Lawmakers approve ‘culture of conservation’ water bill
By Jim Tharpe and Nancy Badertscher
The Atlanta Journal-Constitution
3:53 p.m. Wednesday, March 10, 2010
A bill that state lawmakers say will create a “culture of conservation” and potentially help douse Georgia’s water war with Florida and Alabama is all but a done deal.
The state Senate passed its final version of the bill 52-0 on Wednesday, and the House quickly followed with a 166-5 vote on an identical version of the proposal. One chamber’s bill must now clear the other chamber before the legislation heads to Gov. Sonny Perdue for his signature.
That procedural requirement, however, is just a technicality; leaders in both chambers were already applauding final action on the 15-page bill. The bill, among other things, would curtail outdoor watering and require builders and apartment building owners to more efficiently manage water.
Perdue said he will sign the bill as soon as it lands on his desk.
“Both the House and Senate took major steps today towards our goal of creating a true culture of conservation in Georgia,” Perdue said. “This legislation promotes water conservation in Georgia and shows our neighbors that we are serious about being good stewards of our natural resources.”
The bill would allow outdoor watering only between the hours of 4 p.m. and 10 a.m. Farmers would be exempt, as would people who irrigate their own food gardens, private well owners, nurseries, golf courses and athletic fields. The legislation also requires builders to use more efficient water fixtures, such as low-flow toilets, in newly constructed buildings.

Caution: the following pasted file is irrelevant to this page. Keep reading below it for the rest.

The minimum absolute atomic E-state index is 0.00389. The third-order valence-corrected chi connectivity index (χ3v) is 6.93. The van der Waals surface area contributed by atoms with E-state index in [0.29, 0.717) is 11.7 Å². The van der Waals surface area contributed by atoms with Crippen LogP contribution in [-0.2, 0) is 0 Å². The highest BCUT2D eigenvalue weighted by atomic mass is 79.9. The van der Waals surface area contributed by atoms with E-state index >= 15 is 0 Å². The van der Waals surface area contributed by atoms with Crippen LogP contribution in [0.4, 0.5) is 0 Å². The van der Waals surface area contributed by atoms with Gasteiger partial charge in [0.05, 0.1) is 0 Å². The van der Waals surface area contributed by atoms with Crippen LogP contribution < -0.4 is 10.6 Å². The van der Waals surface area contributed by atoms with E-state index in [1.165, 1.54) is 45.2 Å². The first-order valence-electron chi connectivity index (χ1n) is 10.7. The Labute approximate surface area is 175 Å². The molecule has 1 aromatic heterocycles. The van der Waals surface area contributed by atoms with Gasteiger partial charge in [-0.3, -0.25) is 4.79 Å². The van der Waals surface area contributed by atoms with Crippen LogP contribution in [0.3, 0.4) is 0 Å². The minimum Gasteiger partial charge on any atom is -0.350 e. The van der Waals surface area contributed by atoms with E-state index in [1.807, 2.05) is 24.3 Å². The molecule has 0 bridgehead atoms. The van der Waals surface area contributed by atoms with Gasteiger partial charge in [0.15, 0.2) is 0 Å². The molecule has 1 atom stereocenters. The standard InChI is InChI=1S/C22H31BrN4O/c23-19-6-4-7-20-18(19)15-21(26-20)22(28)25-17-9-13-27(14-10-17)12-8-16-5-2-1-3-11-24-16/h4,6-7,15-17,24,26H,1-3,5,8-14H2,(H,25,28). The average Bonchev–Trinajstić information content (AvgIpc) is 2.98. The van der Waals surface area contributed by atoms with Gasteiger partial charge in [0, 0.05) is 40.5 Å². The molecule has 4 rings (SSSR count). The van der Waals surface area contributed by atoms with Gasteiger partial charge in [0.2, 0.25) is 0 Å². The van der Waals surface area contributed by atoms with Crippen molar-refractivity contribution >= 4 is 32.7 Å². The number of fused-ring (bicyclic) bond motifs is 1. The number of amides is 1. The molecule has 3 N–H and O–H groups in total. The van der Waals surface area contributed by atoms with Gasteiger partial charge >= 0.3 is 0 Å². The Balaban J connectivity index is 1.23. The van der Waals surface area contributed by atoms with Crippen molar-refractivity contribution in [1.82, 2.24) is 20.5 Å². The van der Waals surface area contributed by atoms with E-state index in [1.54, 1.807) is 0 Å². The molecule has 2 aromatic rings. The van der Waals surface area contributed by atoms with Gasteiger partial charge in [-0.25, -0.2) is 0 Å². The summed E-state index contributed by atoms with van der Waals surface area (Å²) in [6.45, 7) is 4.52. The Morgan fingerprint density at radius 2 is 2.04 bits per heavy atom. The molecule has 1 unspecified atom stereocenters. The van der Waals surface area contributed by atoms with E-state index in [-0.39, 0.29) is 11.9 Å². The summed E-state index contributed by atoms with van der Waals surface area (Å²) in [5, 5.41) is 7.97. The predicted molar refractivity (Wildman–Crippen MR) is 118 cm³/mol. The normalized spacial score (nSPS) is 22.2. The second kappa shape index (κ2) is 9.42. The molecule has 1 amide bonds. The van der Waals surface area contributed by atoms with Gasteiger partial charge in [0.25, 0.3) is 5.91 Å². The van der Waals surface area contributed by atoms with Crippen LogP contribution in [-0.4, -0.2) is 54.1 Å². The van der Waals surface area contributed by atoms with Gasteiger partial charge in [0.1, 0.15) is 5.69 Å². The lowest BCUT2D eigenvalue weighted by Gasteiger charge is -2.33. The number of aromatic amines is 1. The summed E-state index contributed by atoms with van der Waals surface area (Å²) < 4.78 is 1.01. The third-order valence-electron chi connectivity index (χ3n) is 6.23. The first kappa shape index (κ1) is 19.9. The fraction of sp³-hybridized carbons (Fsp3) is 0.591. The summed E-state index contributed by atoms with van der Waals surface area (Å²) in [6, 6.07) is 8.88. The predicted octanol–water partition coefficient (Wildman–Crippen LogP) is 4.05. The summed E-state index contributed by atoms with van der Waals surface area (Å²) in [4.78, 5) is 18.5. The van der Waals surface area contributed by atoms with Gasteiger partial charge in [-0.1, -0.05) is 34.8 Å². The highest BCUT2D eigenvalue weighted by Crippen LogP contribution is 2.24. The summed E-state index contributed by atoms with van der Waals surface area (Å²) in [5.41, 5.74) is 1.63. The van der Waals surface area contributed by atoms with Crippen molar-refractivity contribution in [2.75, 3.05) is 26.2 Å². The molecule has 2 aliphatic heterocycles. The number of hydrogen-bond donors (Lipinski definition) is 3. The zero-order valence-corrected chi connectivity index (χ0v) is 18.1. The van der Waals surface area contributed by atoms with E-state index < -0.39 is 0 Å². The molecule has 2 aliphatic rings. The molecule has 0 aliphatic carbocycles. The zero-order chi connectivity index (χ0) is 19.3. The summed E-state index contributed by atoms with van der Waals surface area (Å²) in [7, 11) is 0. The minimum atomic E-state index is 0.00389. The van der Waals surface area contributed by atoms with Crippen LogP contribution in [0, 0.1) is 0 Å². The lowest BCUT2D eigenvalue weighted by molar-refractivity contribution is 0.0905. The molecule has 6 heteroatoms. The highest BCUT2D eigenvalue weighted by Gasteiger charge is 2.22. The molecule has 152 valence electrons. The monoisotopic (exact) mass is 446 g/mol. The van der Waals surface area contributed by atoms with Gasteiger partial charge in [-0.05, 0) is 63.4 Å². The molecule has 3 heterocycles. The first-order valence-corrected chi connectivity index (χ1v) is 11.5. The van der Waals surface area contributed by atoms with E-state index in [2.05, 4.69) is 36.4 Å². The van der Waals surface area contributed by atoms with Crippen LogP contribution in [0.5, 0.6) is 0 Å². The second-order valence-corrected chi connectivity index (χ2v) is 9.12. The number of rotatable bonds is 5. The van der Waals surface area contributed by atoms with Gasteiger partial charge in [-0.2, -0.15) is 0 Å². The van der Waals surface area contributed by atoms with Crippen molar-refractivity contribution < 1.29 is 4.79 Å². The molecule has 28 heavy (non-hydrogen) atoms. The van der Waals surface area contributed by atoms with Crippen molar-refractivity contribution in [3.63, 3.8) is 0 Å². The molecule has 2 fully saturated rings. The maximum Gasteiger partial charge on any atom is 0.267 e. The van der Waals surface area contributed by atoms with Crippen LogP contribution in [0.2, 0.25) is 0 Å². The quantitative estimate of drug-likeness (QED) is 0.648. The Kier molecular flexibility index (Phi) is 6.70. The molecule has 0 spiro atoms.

“This is something we did for the people of Georgia,” said state Rep. Lynn Smith (R-Newnan), chairman of the House Natural Resources and Environment Committee.
State Sen. Ross Tolleson (R-Perry) said the bill sends a strong message to Alabama and Florida in their ongoing battle over water resources with Georgia.
“It says Georgia is doing the things we should to be a better steward of our natural resources,” Tolleson said.
Action on the bill comes at a pivotal time in the three-state water war.
Senior U.S. District Judge Paul Magnuson ruled last summer that Georgia has little legal right to Lake Lanier, the main drinking source for metro Atlanta. Georgia, Alabama and Florida have been embroiled in a two-decade-long spat over the sharing of the Chattahoochee River, which feeds Lanier.
Magnuson has given the states until mid-2012 — when the legislation would kick into gear — to resolve their dispute. Failing that, the judge could restrict Georgia’s access to Lanier, a federal reservoir.
Perdue is negotiating a water-sharing agreement with the governors of Alabama and Florida. He has appealed Magnuson’s ruling on usage of Lake Lanier. A decision isn’t expected until next year.
Smith called the water legislation “a shotgun wedding bill.”
“The shotgun was held in Judge Magnuson’s hand,” Smith said. “Everybody is a little bit locked and loaded, so it stays as it is.